I received a survey in the mail this past week from a local physician with whom we have dealt several times. The survey asked for input on how to improve the physicians practice and I will admit I was initially impressed and encouraged by this attempt at capturing feedback directly from patients.
Upon completion of the survey however I was stunned to note a small caption on the bottom of the last page: “Last updated May 2004.”
Now presumably this was not an exercise in paper, but was intended to provide useful feedback to the doctor in order to improve his patients care. Is it not reasonable however to expect that the doctor’s practice, patient demographics and general working environment have changed in the last 8 years?
This is unfortunately another example of a failed attempt at Continuous Improvement. As with many failed attempts, meaning of the word “continuous” appears to have been misinterpreted relative to it’s fundamental importance in ensuring a successful outcome of the process. More specifically in this example, garbage in (in the form of an old outdated survey) will result in garbage out (meaningless information that will provide little to no value towards improving the physician’s practice).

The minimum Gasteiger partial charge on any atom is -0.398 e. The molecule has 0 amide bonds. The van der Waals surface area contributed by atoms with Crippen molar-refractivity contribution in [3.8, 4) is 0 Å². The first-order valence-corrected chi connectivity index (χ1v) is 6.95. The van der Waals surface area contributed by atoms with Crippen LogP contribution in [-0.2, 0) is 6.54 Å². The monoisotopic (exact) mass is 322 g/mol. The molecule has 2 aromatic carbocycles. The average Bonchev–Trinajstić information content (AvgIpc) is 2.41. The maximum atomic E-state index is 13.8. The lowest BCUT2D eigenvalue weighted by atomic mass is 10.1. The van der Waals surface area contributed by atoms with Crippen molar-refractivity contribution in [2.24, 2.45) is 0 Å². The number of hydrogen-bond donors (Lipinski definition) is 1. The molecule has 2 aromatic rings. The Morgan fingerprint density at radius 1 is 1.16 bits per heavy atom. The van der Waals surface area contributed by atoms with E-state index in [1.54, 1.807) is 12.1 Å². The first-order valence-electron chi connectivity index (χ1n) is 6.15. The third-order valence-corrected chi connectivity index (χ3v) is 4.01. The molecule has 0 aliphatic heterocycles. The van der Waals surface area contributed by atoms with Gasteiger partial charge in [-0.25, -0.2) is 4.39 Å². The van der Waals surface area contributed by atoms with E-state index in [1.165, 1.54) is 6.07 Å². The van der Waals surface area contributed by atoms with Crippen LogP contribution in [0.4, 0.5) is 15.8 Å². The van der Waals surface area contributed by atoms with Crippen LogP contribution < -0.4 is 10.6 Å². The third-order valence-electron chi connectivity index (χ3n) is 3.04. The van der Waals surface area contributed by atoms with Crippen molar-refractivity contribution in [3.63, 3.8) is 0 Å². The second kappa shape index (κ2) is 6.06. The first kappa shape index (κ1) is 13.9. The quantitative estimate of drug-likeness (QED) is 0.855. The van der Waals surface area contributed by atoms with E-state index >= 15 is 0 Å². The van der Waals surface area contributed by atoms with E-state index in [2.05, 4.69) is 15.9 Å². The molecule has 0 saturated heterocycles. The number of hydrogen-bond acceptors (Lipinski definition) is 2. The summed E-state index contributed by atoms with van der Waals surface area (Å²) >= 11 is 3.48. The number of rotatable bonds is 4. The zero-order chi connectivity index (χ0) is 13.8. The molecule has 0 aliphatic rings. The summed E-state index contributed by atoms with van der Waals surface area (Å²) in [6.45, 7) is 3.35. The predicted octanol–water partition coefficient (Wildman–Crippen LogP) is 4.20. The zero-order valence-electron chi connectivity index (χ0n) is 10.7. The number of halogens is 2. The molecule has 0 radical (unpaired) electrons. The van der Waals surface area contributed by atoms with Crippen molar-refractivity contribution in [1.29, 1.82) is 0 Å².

I have outlined below the model we use to represent a true cycle of continuous improvement. Give thought to how this model applies in your continuous improvement efforts today. If you are unable to identify how each of the 5 steps are applied in sequence, your CI model is either incomplete or weak at best.
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